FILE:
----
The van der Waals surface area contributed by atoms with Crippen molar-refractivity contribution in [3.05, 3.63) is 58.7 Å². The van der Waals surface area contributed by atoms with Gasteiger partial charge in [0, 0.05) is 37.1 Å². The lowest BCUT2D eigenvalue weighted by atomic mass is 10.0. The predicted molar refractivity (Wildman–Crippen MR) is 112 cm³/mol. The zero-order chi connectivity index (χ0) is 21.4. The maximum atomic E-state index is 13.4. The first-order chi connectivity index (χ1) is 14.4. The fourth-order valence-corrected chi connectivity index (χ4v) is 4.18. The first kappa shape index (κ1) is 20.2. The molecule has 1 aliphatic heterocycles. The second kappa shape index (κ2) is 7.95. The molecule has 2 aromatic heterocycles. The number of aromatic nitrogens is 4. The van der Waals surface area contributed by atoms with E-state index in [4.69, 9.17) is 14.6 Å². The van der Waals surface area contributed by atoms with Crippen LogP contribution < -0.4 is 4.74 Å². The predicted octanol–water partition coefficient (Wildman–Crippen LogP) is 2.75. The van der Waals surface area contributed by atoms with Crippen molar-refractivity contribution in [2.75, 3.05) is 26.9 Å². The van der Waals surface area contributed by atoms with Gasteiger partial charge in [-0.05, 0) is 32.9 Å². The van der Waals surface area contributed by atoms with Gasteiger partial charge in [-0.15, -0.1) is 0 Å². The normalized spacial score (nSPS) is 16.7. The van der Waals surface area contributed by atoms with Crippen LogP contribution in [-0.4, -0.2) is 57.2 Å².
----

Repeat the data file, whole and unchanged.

The van der Waals surface area contributed by atoms with Crippen molar-refractivity contribution in [3.05, 3.63) is 58.7 Å². The van der Waals surface area contributed by atoms with Gasteiger partial charge in [0, 0.05) is 37.1 Å². The lowest BCUT2D eigenvalue weighted by atomic mass is 10.0. The predicted molar refractivity (Wildman–Crippen MR) is 112 cm³/mol. The zero-order chi connectivity index (χ0) is 21.4. The maximum atomic E-state index is 13.4. The first-order chi connectivity index (χ1) is 14.4. The fourth-order valence-corrected chi connectivity index (χ4v) is 4.18. The first kappa shape index (κ1) is 20.2. The molecule has 1 aliphatic heterocycles. The second kappa shape index (κ2) is 7.95. The molecule has 2 aromatic heterocycles. The number of aromatic nitrogens is 4. The van der Waals surface area contributed by atoms with E-state index in [4.69, 9.17) is 14.6 Å². The van der Waals surface area contributed by atoms with Crippen LogP contribution < -0.4 is 4.74 Å². The predicted octanol–water partition coefficient (Wildman–Crippen LogP) is 2.75. The van der Waals surface area contributed by atoms with Crippen molar-refractivity contribution in [2.75, 3.05) is 26.9 Å². The van der Waals surface area contributed by atoms with Gasteiger partial charge in [-0.05, 0) is 32.9 Å². The van der Waals surface area contributed by atoms with Gasteiger partial charge in [-0.15, -0.1) is 0 Å². The normalized spacial score (nSPS) is 16.7. The van der Waals surface area contributed by atoms with Crippen LogP contribution in [-0.4, -0.2) is 57.2 Å².